- Once (2006)
- All the President's Men (1976)
- Being John Malkovich (1999)
- In the Year of the Pig (1968)
- In The Mood For Love (2000)
- Hole, The (1960)
- Tokyo Story (1953)
- Ocean’s Eleven Blu-Ray Review
- Jurassic Park (1993)
- Gilda (1946)
- Rounders (1998)
- Masque of the Red Death, The (1964)
- Django Unchained (2012)
- Fat City (1972)
- Amélie (2001)
- All That Jazz (1979)
- Night of the Hunter, The (1955)
- King of Comedy, The (1983)
- Manhattan (1979)
- Mishima: A Life in Four Chapters (1985)
- Sullivan's Travels (1941)
- Adventures of Priscilla, Queen of the Desert, The (1994)
- Hecklefest Four-Word Film Reviews! August '12 - Week 4
- Playtime (1967)
- Crouching Tiger, Hidden Dragon (2000)
- Haunted Castle, The (1921)
- Last Wave, The (1977)
- Naked Lunch (1991) * Weird and Wacky *
- Phantom Carriage, The (1921)
- Lolita (1962)
Die Hard (1988) - My Big Fat Bite Out of the Dated Cliché Action Flic
Genre: Crime Action
Directed By: John McTiernan (Predator • The Hunt For Red October)
Overview: NYPD officer John McLean visits his estranged wife in L.A. only to discover the building she's in has been taken hostage by terrorists.
Yeah, I'll admit it. Watching Die Hard did actually feel like I was slumming it with the mainstream crowd, but when Blu-Ray decides to get their Action on, who am I to complain?
Quickly, for those of you who live under a rock, Die Hard is the story of how Bruce Willis interferes with a Japanese Christmas office party's entertainment, namely a hoard of Germanic Visigoths dressed in suits and automatic weapons. Not knowing that they're an integral part of the evening's gaiety, Bruce decides to take their pyrotechnics, even using them against the delightful band, his primary motive being a tremendous fear of Nazi Party clowns. Also he likes the idea of blowing up his estranged wife.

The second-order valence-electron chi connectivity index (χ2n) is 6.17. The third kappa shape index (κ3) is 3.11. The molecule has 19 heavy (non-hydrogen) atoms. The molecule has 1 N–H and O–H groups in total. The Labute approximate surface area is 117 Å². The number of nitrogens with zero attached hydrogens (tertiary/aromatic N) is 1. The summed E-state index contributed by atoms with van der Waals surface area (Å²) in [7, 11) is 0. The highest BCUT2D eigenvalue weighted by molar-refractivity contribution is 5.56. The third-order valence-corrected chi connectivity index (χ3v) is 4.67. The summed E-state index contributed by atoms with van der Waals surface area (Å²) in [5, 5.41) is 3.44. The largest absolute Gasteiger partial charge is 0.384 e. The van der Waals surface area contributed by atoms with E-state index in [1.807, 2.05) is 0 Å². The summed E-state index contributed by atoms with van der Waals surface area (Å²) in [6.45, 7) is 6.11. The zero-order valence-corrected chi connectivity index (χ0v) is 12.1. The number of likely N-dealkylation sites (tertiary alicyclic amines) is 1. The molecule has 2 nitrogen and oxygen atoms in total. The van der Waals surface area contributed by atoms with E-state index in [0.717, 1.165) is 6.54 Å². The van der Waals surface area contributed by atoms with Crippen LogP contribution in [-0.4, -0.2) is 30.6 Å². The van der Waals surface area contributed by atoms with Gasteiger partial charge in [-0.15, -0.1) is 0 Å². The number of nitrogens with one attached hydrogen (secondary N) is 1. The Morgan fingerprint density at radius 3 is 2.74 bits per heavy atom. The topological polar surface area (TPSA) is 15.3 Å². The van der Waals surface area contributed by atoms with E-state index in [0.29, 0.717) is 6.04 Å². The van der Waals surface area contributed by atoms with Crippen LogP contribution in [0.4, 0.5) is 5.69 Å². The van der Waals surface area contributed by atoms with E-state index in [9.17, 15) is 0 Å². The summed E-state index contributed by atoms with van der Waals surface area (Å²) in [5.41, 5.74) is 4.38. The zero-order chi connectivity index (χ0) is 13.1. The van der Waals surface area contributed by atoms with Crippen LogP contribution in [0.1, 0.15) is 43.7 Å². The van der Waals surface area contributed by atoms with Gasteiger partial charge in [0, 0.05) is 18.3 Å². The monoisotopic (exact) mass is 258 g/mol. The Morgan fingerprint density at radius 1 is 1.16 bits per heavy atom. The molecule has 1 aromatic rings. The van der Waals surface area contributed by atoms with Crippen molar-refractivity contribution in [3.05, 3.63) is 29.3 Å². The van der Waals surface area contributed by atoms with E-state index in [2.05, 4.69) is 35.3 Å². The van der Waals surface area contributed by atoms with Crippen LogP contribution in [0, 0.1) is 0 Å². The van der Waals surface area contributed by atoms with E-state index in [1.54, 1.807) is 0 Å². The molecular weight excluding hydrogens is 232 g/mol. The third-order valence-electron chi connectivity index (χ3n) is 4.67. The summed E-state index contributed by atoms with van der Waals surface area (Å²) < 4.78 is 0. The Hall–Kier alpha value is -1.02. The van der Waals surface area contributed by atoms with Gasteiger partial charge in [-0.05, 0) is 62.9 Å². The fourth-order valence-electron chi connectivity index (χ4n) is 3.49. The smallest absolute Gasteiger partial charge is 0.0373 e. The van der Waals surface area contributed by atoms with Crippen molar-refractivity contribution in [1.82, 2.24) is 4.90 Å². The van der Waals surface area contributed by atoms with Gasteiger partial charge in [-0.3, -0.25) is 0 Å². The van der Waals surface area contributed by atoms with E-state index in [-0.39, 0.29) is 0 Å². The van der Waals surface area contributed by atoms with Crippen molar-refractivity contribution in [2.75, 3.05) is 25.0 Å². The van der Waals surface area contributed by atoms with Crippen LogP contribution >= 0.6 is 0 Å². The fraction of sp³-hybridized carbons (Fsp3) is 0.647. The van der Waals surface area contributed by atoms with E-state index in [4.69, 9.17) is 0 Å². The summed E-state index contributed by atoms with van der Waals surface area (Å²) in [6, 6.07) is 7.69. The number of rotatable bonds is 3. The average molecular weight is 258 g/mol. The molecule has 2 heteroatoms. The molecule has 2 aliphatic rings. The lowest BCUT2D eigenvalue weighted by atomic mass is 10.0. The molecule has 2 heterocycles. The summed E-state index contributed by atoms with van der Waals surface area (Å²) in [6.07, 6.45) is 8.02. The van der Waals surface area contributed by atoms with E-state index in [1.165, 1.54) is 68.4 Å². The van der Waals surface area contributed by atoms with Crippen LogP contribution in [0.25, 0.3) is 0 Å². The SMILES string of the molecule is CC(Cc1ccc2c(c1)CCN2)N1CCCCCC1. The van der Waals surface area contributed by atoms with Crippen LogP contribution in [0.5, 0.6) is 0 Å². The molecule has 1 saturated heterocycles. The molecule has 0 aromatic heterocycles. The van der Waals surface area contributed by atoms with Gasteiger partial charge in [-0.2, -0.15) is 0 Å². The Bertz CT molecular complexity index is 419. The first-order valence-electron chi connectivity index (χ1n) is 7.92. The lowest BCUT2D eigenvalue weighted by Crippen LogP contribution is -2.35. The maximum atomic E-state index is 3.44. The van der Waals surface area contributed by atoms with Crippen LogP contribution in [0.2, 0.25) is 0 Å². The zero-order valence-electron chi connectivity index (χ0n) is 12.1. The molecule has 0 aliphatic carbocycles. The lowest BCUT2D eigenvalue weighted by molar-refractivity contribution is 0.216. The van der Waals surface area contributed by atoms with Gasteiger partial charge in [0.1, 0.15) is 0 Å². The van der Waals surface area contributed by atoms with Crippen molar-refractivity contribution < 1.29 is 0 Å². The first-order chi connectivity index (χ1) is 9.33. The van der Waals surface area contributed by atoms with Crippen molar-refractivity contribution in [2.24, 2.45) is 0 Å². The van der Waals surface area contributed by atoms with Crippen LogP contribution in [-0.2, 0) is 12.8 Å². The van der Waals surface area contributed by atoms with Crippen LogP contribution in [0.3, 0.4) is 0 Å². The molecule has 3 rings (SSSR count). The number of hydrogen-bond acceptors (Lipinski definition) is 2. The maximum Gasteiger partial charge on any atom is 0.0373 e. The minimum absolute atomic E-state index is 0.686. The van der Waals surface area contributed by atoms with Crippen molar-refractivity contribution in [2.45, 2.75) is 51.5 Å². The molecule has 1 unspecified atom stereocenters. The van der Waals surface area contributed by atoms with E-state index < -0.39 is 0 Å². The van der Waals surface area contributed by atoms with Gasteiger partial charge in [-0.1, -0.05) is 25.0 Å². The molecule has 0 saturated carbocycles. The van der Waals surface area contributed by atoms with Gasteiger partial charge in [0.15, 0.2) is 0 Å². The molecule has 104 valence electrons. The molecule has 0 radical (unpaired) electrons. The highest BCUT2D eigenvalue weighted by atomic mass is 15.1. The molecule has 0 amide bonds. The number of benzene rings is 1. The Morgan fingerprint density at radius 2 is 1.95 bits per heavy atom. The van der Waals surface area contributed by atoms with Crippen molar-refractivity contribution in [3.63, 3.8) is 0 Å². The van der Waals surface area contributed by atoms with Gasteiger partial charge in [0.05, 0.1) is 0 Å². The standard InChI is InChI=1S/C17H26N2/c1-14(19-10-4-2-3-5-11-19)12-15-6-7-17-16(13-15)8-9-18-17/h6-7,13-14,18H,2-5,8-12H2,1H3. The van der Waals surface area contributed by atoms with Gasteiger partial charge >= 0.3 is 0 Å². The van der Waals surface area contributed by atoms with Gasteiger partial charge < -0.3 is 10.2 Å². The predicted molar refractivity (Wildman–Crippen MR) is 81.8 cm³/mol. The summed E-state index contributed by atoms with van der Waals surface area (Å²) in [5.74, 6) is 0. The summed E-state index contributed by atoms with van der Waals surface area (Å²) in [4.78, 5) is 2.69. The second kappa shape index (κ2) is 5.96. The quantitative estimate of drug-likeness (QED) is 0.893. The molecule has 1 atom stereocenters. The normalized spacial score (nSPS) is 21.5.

Sadly, I will say that I felt all too greatly the prickly sting from those quirky 'you gotta be kidding me' moments that we in the industry call 'suspension of disbelief'. I mean come on, carrying a pistol on an airplane? Carl Otis Winslow of "Family Matters" as a cop?! Smoking in an airport? Please, what is this, the 80s?
More than anything, I think Die Hard reminded me how much simpler the world once was. Little things really, like 'continuity'. Bruce Willis in his white Wife Beater that slowly gets bloody and dirty as the day goes by, until Bruce drags himself through an air duct. As soon as he pops out, his Wife Beater, including the very tops of the shoulders, becomes a nice drab brown, I guess because it was too hard for the continuity guy to keep a white wife beater bloody and dirty...?!
But let us move on to more important and irksome plot devices, namely the pre post-9/11 emergency response. Remember, in the 80s, when you could contact the local authorities on a secure radio channel and freak out about terrorists taking over the building, detailing their numbers as well as the weapons they're carrying, and when you're done, the person at the other end tells you to stop pranking and to get off the channel? Oh 80s, you were like a beautiful big red flag to us all about National Security. You so coy.
Now for as much as the action in Die Hard is your typical 'standing close enough with your gun to get distracted and punched out' and 'bad guys can't shoot straight' and 'cure your getting hurt scene by following it up with a limping scene', the witty dialogue is really fun. If you can ignore the stupidly awkward moments where the desk jockey cop knows better than the lieutenant or the FBI, and if you can ignore the moments where Willis and Carl Winslow cop are bonding touchy feely moments where they share their personal garbage, well, you'll have a pretty fun time.
Performance: 7 Cinematography: 8 Script: 7 Plot: 7 Mood: 8
Overall Rating: 74% (Yippie Kai Aye... Sir.)
For as much as I love a nice Criterion, Silent or Avant-Garde film, everybody needs some guns and 'splosions sometimes, and toss in that it's available on Blu-Ray well duh. Yet for as much as Die Hard has earned in place in the annals of time, especially as IMDb's #130th must see film, its current permutation, Live Free Or Die Hard, is actually more enjoyable, mainly because it's just that - more current.